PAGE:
That, I hope, answers your question


          • I do see what you mean: Most people recall the price they saw when they bought it. That does make sense.

            Here is where it’s hard to be completely convinced: short duration bonds.

            I’m comparing _ZCS.TO to ZCS.TO.

            The first looks terrible. The price is steadily falling and all average are pointing down. The second seems to make more sense. Maybe it’s because the dividend is large relative to its price movement. And extreme case.

            What I think I will do is to use whichever has a price that respects the moving averages the most. Much more work though.

    • zbf? don’t know that ETF–couldn’t find it on my Reuters–did you mistype the symbol?

  • Is the ZBK still a buy given its recent run up? When do you know when it is time to take profit?

    • We still hold our US bank ETF (ZUB) which is simply the hedged version of ZBK. They may be a tad overbought from the momentum indicator signals, and it could pull back a bit–but no deterioration in the chart –and seasonals remain good until the spring. So–depends on how or if you want to finesse the trade. My bias is that one way or the other, the sector will be higher in 2-3 months. So you need to decide on whether to finesse the entry point if you decide on the trade.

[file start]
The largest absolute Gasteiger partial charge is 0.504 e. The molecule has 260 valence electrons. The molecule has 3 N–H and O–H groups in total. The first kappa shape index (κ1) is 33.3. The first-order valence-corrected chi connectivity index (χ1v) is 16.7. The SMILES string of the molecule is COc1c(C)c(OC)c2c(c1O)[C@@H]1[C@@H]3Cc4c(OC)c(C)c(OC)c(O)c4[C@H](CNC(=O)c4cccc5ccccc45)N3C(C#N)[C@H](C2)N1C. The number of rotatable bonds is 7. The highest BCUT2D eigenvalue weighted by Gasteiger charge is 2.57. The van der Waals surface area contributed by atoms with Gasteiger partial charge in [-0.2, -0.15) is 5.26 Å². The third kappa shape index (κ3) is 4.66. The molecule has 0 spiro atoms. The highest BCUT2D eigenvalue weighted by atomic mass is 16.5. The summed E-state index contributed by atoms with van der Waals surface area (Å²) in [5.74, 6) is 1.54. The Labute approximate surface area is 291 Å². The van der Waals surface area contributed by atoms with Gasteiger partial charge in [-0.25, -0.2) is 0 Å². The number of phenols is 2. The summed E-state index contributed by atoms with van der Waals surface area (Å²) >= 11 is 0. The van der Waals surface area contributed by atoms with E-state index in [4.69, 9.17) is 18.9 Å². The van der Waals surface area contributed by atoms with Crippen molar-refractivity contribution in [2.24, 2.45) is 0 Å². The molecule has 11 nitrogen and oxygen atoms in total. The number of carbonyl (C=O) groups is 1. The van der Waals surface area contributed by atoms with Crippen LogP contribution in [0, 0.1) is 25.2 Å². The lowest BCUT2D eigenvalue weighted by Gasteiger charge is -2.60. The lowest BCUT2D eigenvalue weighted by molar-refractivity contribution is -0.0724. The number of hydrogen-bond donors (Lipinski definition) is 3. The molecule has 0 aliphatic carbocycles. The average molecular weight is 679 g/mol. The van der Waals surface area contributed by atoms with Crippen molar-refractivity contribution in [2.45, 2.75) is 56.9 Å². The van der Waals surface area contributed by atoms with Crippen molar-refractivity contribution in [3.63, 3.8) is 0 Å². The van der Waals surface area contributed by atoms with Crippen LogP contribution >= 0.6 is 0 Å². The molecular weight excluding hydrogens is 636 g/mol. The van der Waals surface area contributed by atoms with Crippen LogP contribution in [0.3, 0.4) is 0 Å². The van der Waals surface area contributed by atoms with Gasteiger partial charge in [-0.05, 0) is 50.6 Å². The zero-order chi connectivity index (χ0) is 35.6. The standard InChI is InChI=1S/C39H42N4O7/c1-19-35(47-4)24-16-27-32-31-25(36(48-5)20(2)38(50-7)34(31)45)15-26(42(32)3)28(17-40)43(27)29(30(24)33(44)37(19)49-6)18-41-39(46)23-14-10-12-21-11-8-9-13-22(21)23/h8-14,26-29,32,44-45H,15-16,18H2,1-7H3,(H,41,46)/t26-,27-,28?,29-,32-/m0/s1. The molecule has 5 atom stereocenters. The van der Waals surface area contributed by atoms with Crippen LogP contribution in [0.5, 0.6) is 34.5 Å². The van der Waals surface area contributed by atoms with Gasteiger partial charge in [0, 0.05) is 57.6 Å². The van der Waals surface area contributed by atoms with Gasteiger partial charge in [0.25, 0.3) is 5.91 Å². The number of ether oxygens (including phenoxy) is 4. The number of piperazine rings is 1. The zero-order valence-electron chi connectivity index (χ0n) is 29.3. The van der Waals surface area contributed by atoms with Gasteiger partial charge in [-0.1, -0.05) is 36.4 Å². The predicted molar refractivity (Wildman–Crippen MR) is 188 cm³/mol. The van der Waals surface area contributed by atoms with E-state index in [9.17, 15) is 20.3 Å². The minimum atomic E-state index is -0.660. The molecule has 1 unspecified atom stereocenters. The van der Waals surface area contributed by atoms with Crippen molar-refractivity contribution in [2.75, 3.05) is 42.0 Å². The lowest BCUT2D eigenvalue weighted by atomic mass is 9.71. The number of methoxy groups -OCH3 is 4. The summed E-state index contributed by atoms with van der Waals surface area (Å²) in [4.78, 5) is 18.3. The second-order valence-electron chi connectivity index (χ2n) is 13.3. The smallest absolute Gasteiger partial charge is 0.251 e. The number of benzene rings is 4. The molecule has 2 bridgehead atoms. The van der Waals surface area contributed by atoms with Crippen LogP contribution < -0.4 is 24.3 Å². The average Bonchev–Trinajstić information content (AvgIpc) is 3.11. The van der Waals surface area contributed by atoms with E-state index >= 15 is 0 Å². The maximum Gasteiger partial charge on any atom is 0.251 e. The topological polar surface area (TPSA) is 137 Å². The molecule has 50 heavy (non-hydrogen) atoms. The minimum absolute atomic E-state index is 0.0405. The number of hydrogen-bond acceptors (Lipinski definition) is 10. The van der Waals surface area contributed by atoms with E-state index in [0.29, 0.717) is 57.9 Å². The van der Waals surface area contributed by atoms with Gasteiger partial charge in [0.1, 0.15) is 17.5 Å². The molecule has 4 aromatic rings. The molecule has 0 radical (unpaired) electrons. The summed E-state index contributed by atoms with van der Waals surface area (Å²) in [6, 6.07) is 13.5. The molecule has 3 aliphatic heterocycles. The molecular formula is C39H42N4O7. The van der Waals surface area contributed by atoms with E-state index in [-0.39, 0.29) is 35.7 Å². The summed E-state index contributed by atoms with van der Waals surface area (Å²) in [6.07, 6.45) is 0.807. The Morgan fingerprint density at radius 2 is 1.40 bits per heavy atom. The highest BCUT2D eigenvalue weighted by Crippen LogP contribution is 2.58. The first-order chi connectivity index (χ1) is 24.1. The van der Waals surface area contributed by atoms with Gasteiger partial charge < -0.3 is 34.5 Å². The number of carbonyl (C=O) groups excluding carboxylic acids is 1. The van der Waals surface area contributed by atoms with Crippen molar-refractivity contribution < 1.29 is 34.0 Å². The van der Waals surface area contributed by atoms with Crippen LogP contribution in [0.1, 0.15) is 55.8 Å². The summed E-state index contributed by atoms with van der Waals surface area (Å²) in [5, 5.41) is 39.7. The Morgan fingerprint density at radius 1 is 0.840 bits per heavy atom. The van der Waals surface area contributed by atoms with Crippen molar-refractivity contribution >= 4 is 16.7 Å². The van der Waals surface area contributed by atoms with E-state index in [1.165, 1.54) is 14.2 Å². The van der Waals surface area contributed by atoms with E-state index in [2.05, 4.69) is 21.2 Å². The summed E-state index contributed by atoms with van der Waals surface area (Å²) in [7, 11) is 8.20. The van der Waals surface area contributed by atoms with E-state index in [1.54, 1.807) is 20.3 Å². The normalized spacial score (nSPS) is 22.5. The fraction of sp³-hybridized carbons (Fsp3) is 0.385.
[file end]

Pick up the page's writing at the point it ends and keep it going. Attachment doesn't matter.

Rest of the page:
• Is the WTIC patter you outlined a inverse head and shoulder pattern. It’s broken out already? Left should not as well defined as right shoulder.

    • Hi Silver
      I don’t spend tons of time worrying about the “name that pattern” game–and no pattern is near enough to the textbook explanation that you cant present arguments against it. I am more concerned about identifying the phase–A phase one bottom is essentially some sort of consolidation with a neckline or point of resistance that has been tested a few times unsuccessfully. When that resistance/neckline is penetrated (upwards in this case), its considered a good potential for a breakout into a new uptrend (phase 2).
      WTIC oil has broken its neckline/resistance that lies somewhere in the $60-62 price range. Whether it is a perfect head and shoulders pattern or not–it looks like a breakout, or at least a potential breakout from a consolidation. BTW–I spent a bit of time in my book Sideways discussing the importance of identifying the phase and how to do it. The naming of the phase is less important–as you note, its hard to find a perfect representation of any consolidation pattern. So instead of head and shoulders (bottom) – lets call this one a purple rubber duck breakout. A rose by any other name is still a rose—